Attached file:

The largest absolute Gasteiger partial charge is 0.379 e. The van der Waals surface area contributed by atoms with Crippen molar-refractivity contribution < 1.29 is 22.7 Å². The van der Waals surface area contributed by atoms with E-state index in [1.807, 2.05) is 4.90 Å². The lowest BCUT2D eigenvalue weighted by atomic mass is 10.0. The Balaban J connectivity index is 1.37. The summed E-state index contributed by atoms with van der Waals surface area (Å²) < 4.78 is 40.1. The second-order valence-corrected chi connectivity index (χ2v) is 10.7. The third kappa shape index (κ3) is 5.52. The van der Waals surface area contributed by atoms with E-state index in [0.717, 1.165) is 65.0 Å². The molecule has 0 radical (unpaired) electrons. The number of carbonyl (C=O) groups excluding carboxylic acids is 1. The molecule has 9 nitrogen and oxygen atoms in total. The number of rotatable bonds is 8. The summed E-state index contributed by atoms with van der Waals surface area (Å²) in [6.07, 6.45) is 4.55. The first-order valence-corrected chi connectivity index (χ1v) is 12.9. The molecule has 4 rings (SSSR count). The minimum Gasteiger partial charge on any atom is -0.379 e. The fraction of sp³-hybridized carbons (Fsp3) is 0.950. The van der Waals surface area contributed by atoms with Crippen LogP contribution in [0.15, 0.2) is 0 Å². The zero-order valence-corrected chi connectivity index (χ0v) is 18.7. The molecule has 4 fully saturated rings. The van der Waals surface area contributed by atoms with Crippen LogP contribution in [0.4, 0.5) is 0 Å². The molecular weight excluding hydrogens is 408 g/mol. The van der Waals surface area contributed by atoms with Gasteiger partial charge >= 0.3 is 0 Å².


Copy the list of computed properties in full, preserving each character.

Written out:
The largest absolute Gasteiger partial charge is 0.379 e. The van der Waals surface area contributed by atoms with Crippen molar-refractivity contribution < 1.29 is 22.7 Å². The van der Waals surface area contributed by atoms with E-state index in [1.807, 2.05) is 4.90 Å². The lowest BCUT2D eigenvalue weighted by atomic mass is 10.0. The Balaban J connectivity index is 1.37. The summed E-state index contributed by atoms with van der Waals surface area (Å²) < 4.78 is 40.1. The second-order valence-corrected chi connectivity index (χ2v) is 10.7. The third kappa shape index (κ3) is 5.52. The van der Waals surface area contributed by atoms with E-state index in [0.717, 1.165) is 65.0 Å². The molecule has 0 radical (unpaired) electrons. The number of carbonyl (C=O) groups excluding carboxylic acids is 1. The molecule has 9 nitrogen and oxygen atoms in total. The number of rotatable bonds is 8. The summed E-state index contributed by atoms with van der Waals surface area (Å²) in [6.07, 6.45) is 4.55. The first-order valence-corrected chi connectivity index (χ1v) is 12.9. The molecule has 4 rings (SSSR count). The minimum Gasteiger partial charge on any atom is -0.379 e. The fraction of sp³-hybridized carbons (Fsp3) is 0.950. The van der Waals surface area contributed by atoms with Crippen LogP contribution in [0.15, 0.2) is 0 Å². The zero-order valence-corrected chi connectivity index (χ0v) is 18.7. The molecule has 4 fully saturated rings. The van der Waals surface area contributed by atoms with Crippen LogP contribution in [0.4, 0.5) is 0 Å². The molecular weight excluding hydrogens is 408 g/mol. The van der Waals surface area contributed by atoms with Gasteiger partial charge >= 0.3 is 0 Å².